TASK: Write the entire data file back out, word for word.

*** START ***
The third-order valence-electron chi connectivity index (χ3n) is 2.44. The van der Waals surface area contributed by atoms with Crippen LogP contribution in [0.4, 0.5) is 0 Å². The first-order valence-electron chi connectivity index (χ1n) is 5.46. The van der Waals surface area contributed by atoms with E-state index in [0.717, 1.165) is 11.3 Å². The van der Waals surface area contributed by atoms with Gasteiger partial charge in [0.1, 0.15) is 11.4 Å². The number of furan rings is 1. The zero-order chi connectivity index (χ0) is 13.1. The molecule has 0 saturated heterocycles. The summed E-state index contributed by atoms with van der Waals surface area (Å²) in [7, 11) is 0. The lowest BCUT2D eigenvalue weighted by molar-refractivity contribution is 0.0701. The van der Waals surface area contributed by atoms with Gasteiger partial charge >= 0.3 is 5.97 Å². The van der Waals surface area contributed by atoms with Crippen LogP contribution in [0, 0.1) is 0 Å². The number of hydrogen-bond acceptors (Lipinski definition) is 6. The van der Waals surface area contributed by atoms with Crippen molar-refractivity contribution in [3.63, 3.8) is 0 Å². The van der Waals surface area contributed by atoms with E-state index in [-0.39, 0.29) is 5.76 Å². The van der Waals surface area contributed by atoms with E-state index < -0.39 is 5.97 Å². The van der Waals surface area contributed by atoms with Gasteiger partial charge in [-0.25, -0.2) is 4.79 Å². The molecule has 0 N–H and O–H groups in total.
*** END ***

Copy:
The third-order valence-electron chi connectivity index (χ3n) is 2.44. The van der Waals surface area contributed by atoms with Crippen LogP contribution in [0.4, 0.5) is 0 Å². The first-order valence-electron chi connectivity index (χ1n) is 5.46. The van der Waals surface area contributed by atoms with E-state index in [0.717, 1.165) is 11.3 Å². The van der Waals surface area contributed by atoms with Gasteiger partial charge in [0.1, 0.15) is 11.4 Å². The number of furan rings is 1. The zero-order chi connectivity index (χ0) is 13.1. The molecule has 0 saturated heterocycles. The summed E-state index contributed by atoms with van der Waals surface area (Å²) in [7, 11) is 0. The lowest BCUT2D eigenvalue weighted by molar-refractivity contribution is 0.0701. The van der Waals surface area contributed by atoms with Gasteiger partial charge >= 0.3 is 5.97 Å². The van der Waals surface area contributed by atoms with Crippen LogP contribution in [0, 0.1) is 0 Å². The number of hydrogen-bond acceptors (Lipinski definition) is 6. The van der Waals surface area contributed by atoms with Crippen molar-refractivity contribution in [3.63, 3.8) is 0 Å². The van der Waals surface area contributed by atoms with E-state index in [-0.39, 0.29) is 5.76 Å². The van der Waals surface area contributed by atoms with E-state index < -0.39 is 5.97 Å². The van der Waals surface area contributed by atoms with Gasteiger partial charge in [-0.25, -0.2) is 4.79 Å². The molecule has 0 N–H and O–H groups in total.